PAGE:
un petite histoire de musette: origins
PARIS, 1880. Immigrants from a rural region of France called Auvergne settled in the Bastille district of Paris .
These Auvergnats partied to music played on the bagpipe. The French industrial revolution of the 1880’s brought Italian immigrants, and their accordions, to these same Parisian working class neighborhoods. 
The two cultures clashed and for a while, and the Italians were not accepted. As the story goes:
One day a brave Italian accordionist asked to jam with a group of Auvergne musicians. They hit it off and Bal-musette was born.
The accordion’s mechanical superiority and ability to play melody and accompaniment edged out the bagpipe in the more progressive waltz groups. This mechanical superiority allowed for a new approach to musette melodies. The first genius of musette accordion was Emile Vacher. Vacher’s music inspired dancers and his virtuosic compositions inspired musicians. 
As musette’s popularity rose, venues dedicated to Bal-musette sprang up not just in the Bastille but all around Paris. The demand for Bal-musette musicians to play at the clubs created the ideal conditions for a culture of accordion virtuosi to follow in the path of Vacher and move the genre forward.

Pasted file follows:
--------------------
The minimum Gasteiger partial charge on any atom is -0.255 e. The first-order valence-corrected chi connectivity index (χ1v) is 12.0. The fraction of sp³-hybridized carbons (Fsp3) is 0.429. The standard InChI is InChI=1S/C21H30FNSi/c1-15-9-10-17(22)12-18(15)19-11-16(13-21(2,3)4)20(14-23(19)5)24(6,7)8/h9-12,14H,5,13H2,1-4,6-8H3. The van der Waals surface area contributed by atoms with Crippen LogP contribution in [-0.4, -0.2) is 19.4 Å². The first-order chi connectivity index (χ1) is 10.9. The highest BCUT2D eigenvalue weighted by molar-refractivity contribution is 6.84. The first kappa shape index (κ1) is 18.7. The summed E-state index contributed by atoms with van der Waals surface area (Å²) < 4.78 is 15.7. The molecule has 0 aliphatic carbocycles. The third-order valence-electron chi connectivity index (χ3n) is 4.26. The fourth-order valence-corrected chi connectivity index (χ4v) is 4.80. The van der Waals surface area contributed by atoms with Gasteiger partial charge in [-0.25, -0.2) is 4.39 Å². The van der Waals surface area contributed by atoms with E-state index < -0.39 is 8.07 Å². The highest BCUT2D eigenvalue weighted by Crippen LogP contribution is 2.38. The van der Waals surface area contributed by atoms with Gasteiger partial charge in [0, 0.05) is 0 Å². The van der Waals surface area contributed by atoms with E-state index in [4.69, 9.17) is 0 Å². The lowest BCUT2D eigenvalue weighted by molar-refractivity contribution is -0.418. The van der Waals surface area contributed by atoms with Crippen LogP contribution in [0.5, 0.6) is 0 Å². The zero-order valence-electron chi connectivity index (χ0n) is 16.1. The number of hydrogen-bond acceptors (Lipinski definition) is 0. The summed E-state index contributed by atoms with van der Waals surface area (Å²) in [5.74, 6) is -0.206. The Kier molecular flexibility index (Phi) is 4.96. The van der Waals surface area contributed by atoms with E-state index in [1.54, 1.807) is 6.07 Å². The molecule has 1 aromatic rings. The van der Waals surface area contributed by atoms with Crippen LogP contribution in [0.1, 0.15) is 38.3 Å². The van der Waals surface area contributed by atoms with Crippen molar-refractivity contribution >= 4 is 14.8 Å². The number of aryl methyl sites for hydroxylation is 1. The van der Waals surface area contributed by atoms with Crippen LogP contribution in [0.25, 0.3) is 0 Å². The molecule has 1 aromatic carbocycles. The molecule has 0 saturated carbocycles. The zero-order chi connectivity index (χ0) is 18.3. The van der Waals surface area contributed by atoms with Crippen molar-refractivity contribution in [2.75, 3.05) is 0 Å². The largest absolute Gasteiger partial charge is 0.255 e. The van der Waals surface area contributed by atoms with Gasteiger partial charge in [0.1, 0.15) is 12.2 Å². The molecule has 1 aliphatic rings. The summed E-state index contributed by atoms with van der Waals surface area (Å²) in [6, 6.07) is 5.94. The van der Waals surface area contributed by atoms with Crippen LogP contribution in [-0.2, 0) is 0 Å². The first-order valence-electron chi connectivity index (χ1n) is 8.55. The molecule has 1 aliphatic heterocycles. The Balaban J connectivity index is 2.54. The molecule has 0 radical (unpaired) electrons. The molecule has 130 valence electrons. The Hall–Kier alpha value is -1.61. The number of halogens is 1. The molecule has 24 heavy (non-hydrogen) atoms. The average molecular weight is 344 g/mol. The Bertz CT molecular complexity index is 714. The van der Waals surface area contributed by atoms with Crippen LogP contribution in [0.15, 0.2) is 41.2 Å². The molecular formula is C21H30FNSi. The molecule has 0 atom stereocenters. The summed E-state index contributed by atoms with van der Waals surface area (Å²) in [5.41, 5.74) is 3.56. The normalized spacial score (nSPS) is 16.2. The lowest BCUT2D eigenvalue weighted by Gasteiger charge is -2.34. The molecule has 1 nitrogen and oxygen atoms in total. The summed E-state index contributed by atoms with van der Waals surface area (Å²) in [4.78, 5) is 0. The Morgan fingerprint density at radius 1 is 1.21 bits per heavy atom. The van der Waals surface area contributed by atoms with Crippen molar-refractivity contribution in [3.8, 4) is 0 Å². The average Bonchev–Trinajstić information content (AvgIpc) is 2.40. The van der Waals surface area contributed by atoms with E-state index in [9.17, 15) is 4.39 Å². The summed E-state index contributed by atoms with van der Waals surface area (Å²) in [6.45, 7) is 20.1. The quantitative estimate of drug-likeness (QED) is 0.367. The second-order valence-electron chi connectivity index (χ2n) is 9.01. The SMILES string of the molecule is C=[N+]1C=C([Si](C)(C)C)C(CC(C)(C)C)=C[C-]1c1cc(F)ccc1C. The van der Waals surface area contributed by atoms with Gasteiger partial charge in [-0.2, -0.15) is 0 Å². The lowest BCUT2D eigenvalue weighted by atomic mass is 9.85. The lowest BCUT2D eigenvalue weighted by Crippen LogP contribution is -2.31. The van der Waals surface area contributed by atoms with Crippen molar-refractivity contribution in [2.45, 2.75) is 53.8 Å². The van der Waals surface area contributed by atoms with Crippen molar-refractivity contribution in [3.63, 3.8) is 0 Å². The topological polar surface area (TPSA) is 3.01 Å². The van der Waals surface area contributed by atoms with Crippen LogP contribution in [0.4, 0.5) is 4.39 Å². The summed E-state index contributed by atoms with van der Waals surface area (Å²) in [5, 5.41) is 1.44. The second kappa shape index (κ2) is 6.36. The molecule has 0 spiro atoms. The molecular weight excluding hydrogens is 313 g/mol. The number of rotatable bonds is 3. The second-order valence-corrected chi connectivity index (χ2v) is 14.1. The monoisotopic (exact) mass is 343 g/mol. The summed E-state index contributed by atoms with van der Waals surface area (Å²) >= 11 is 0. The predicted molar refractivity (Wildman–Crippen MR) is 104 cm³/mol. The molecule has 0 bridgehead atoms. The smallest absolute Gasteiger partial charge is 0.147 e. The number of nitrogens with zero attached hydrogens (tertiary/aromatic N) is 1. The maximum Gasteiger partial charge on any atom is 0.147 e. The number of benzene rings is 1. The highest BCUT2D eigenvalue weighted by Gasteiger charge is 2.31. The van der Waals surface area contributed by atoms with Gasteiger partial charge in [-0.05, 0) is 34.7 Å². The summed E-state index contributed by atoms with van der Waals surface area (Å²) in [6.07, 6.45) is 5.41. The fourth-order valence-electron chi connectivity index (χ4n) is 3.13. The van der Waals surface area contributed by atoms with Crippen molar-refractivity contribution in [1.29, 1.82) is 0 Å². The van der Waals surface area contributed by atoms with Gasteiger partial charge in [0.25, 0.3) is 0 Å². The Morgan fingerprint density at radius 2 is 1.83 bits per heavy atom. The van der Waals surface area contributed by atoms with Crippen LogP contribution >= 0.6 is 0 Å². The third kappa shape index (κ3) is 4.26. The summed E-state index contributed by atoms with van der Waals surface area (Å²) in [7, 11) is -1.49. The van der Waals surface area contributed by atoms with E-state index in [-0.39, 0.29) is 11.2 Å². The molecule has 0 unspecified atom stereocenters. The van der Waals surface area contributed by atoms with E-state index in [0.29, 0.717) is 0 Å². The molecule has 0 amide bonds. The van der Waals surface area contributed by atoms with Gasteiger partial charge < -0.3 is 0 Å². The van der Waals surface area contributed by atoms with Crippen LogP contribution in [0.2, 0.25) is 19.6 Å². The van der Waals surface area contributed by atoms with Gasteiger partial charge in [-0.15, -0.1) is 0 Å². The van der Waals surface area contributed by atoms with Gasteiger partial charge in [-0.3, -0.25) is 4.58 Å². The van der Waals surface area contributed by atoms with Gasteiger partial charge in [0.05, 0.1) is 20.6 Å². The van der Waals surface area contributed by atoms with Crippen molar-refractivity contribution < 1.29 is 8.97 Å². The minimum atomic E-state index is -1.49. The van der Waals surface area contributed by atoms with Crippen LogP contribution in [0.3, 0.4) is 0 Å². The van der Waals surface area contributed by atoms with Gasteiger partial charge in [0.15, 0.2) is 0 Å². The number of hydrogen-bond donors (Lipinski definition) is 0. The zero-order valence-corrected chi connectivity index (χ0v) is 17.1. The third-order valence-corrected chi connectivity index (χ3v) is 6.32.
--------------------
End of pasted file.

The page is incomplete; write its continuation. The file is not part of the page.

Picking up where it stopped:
- and a few other Parisian neighborhoods ↩
- Historically the bagpipe and things that sound like a bagpipe get called musette, remember this. ↩
- Why Italians and accordions? Demian patented the accordion 1829, in Vienna, Austria. Italy is a country which lies in between Austria and France. So Vienna, Italy, Paris. Demian. ↩
- Note the lineage of fine Italian heritage accordionists: Murena, Azzolla, Galliano, Vietty. ↩
- Vacher is to Musette as Louis Armstrong is to Jazz. No understanding of musette can be had without commited listening to his music. Vacher basically invented the style of ornaments, tripolets, etc. ↩
Dallas Vietty is a Philadelphia based jazz accordionist and accordion educator. As a musician he performs around the United States. His past projects have allowed him to perform the some of the top music venues: Jazz at Lincoln Center NYC, Iridium NYC, Kimmel Center Philadelphia, Catalina’s Los Angeles to name a few. As an educator Dallas is a pioneer in online accordion education through his learning website rebelreed.com.